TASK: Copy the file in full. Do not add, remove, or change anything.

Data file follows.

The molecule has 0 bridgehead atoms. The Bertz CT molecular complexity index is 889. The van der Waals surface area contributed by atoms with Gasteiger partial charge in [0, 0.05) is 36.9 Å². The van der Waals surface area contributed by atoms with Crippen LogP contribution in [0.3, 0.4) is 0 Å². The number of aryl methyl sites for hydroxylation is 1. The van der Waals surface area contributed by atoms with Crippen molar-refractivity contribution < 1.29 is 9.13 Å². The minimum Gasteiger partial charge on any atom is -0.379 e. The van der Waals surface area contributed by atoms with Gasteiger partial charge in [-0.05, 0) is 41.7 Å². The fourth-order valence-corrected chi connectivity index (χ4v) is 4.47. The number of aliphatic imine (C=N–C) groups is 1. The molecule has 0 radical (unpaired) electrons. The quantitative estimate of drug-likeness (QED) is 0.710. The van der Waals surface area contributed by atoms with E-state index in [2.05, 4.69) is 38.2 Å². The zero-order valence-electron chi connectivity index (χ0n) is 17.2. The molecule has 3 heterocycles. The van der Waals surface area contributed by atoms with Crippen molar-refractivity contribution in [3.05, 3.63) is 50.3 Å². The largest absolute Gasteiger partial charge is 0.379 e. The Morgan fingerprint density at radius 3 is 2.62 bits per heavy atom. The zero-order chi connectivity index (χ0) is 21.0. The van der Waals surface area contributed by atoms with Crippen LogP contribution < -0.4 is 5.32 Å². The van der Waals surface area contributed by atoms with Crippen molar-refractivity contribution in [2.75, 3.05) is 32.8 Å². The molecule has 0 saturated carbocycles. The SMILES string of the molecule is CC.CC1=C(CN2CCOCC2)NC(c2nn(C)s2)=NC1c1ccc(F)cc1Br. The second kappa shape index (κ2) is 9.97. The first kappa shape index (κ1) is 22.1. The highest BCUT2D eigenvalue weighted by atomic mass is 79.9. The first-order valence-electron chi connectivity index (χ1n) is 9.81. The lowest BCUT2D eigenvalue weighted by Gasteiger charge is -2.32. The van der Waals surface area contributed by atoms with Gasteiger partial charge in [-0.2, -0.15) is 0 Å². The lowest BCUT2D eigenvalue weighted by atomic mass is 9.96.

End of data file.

The molecule has 0 bridgehead atoms. The Bertz CT molecular complexity index is 889. The van der Waals surface area contributed by atoms with Gasteiger partial charge in [0, 0.05) is 36.9 Å². The van der Waals surface area contributed by atoms with Crippen LogP contribution in [0.3, 0.4) is 0 Å². The number of aryl methyl sites for hydroxylation is 1. The van der Waals surface area contributed by atoms with Crippen molar-refractivity contribution < 1.29 is 9.13 Å². The minimum Gasteiger partial charge on any atom is -0.379 e. The van der Waals surface area contributed by atoms with Gasteiger partial charge in [-0.05, 0) is 41.7 Å². The fourth-order valence-corrected chi connectivity index (χ4v) is 4.47. The number of aliphatic imine (C=N–C) groups is 1. The molecule has 0 radical (unpaired) electrons. The quantitative estimate of drug-likeness (QED) is 0.710. The van der Waals surface area contributed by atoms with E-state index in [2.05, 4.69) is 38.2 Å². The zero-order valence-electron chi connectivity index (χ0n) is 17.2. The molecule has 3 heterocycles. The van der Waals surface area contributed by atoms with Crippen molar-refractivity contribution in [3.05, 3.63) is 50.3 Å². The largest absolute Gasteiger partial charge is 0.379 e. The Morgan fingerprint density at radius 3 is 2.62 bits per heavy atom. The zero-order chi connectivity index (χ0) is 21.0. The van der Waals surface area contributed by atoms with Crippen LogP contribution < -0.4 is 5.32 Å². The van der Waals surface area contributed by atoms with Crippen molar-refractivity contribution in [2.75, 3.05) is 32.8 Å². The molecule has 0 saturated carbocycles. The SMILES string of the molecule is CC.CC1=C(CN2CCOCC2)NC(c2nn(C)s2)=NC1c1ccc(F)cc1Br. The second kappa shape index (κ2) is 9.97. The first kappa shape index (κ1) is 22.1. The highest BCUT2D eigenvalue weighted by atomic mass is 79.9. The first-order valence-electron chi connectivity index (χ1n) is 9.81. The lowest BCUT2D eigenvalue weighted by Gasteiger charge is -2.32. The van der Waals surface area contributed by atoms with Gasteiger partial charge in [-0.2, -0.15) is 0 Å². The lowest BCUT2D eigenvalue weighted by atomic mass is 9.96.